By Sharon Coolidge
Enquirer staff writer
Convicted felons designated as sexually oriented offenders in Hamilton County courts will no longer be required to register their addresses with the sheriff's office in the county where they live.
That determination came Friday in a ruling by the Ohio 1st District Court of Appeals.
Under Ohio law, there are three legal designations of sexual offender. The worst is sexual predator - a person considered the most likely to commit another sex crime. The middle classification is habitual sexual offender. The third and lowest classification is sexually oriented offender. Everyone convicted of any sex offense is automatically classified a sexually oriented offender.
The state requires all sex offenders to register their addresses. And depending on their classification, police are required to notify schools, day-care centers and neighbors when such an offender moves.
But the court of appeals ruled that when a judge designates a person a sexually oriented offender, it means the offender is not likely to commit another sex crime.
So, the court said, requiring sexually oriented offenders to register their addresses bears no connection to the state's interest, which is to prevent future sex offenses.
The decision was written by Appeals Judge Ralph Winkler. Judges Rupert A. Doan and Mark Painter concurred.
The ruling overturns part of Megan's law, which requires sex offenders to register when they move into a new community.
In Ohio, sexual predators must register with authorities where they live for life. A habitual sex offender must register with authorities for 20 years, and a sexually oriented offender for 10 years.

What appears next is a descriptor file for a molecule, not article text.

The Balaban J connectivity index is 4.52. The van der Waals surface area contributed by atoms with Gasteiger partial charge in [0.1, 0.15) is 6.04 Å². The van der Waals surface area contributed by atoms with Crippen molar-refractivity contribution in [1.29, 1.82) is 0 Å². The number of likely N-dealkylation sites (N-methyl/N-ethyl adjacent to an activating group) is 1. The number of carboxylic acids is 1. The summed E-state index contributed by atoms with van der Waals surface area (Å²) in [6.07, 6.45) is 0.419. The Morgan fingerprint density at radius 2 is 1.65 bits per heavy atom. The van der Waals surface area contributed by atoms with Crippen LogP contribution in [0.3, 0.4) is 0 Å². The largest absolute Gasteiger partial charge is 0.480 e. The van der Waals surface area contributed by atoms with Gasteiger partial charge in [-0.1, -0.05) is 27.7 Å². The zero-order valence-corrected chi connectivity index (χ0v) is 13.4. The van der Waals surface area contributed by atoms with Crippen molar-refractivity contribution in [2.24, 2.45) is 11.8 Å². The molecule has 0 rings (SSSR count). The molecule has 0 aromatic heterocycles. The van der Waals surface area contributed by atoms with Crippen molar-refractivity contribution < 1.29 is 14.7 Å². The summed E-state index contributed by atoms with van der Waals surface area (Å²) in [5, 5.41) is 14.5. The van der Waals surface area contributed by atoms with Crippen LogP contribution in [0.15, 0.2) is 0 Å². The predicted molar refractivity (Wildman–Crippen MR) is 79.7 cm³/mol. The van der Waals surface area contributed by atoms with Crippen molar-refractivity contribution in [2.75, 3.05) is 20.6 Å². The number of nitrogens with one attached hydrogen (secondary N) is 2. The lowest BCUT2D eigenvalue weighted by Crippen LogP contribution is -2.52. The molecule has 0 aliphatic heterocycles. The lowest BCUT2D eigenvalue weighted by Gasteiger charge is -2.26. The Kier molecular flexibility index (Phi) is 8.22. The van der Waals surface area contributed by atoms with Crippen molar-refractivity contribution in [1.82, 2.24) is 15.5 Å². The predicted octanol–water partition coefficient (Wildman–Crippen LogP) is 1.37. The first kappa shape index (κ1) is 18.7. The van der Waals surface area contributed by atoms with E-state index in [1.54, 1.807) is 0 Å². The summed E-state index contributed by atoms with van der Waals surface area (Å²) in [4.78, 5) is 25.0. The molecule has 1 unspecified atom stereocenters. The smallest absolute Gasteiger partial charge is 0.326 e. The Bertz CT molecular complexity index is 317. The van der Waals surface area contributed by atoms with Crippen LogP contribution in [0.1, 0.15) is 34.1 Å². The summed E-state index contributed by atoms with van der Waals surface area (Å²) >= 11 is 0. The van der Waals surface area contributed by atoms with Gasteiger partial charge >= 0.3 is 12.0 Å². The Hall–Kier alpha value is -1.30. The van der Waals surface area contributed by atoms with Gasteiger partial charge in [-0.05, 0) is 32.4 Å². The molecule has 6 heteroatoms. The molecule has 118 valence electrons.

Sheriff's offices in each Ohio county keep public lists of offenders until their registering time expires, which allows county residents to search by name, address or ZIP code to see if sexual offenders live in their neighborhood.
The appellate court's ruling specifically relates to the case of Marc Anthony, a 35-year-old Newark man convicted in Hamilton County Common Pleas Court in 2003 on two counts of trying to contact a 14-year-old over the Internet for sex during an undercover police sting.
Common Pleas Judge Fred Nelson sentenced Anthony to 40 days in jail and five years' probation, and designated Anthony a sexually oriented offender.
Anthony appealed, arguing that forcing him to register as a sexual oriented offender violated his constitutional rights.
The court agreed. It upheld Anthony's conviction and designation as a sexually oriented offender. But, the court said Anthony does not have to register his address with the sheriff's office.
The ruling does not affect anyone previously ordered to register.
Hamilton County Prosecutor Mike Allen was out of town and had not read the decision Friday, but when reached by phone, he said his office would review the ruling.
"There is a good chance we'll appeal this to the Ohio Supreme Court," Allen said. "It sends a bad message."
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